WIESBADEN--Last week, the rectors of Germany's universities met in Wiesbaden to debate the alma mater's responsibility for their graduates' success in the professional world. To emphasize their desire to foster interaction between higher education and industry, this year's meeting of Germany's Association of Universities (HRK) took place at a University of Applied Science (Fachhochschule Wiesbaden). Also, representatives from industry where invited. "We want to stimulate the dialogue between universities and industry about structural improvements of our mutual coordination," says Klaus Landfried, the HRK's president.

During the 2-day meeting, representatives from both industry and academia explored new bridges between the two communities. In his speech to the rectors, Germany's Chancellor Gerhard Schröder demanded a new spirit of collaboration between science and the economy: "A rigid separation of industry and universities harms economic and technical--and hence social--development in Germany." The chancellor also explicitly welcomed a new program to introduce bachelor's and master's degrees at German universities, Next Wave reported. "Shorter studies, international mobility, and up-to-date curricula are essential preconditions for the competitiveness of our universities," said Schröder. Landfried agrees that reducing the graduation age would improve the international career prospects of German academics.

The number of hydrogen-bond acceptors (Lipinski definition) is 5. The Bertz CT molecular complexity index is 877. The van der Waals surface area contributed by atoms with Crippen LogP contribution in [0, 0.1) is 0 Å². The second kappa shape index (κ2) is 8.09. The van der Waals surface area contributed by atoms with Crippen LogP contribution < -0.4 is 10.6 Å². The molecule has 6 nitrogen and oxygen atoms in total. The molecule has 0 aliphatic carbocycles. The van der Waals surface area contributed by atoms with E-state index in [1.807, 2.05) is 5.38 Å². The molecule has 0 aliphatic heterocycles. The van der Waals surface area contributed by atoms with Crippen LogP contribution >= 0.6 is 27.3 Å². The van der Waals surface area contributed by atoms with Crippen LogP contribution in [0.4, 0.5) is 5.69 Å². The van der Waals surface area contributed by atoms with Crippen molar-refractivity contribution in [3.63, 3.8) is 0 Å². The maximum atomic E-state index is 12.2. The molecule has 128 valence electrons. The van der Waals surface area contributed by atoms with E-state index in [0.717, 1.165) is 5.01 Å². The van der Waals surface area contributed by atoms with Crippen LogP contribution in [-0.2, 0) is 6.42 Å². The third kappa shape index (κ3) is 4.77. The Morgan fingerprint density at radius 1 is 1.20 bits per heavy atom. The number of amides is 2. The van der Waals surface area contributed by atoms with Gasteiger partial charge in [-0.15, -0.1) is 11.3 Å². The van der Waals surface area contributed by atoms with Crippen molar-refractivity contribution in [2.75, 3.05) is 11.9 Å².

Landfried also asked the universities to offer more assistance to graduates making the transition from study to work. "I see an obligation for the universities to prepare their graduates early and actively for the job market," he said. He noted that there is still a considerable need for alumni networks that can foster dialogue about the curricula's practical use and also establish and cultivate industry contacts.

Industry representatives welcomed the suggestions and encouraged the academics to implement them quickly. "Universities create industry's most valuable resource, i.e., broadly educated people," said Lothar Späth, CEO of Jenoptik Corp. Although capital and labor are available everywhere, highly qualified management is scarce, said Späth: "In future, industry will look more than ever for creative people with social, educational, and psychological skills." To meet that need, he argues that universities should complement strong basic education with intensive industry contacts.

Although the dialogue is now open, Germany's entrepreneurial rectors will have to spread the word at home. They do not expect it to be easy to change the entrenched practices of academia, but they are hopeful. "One man with courage is a majority for himself," said Späth.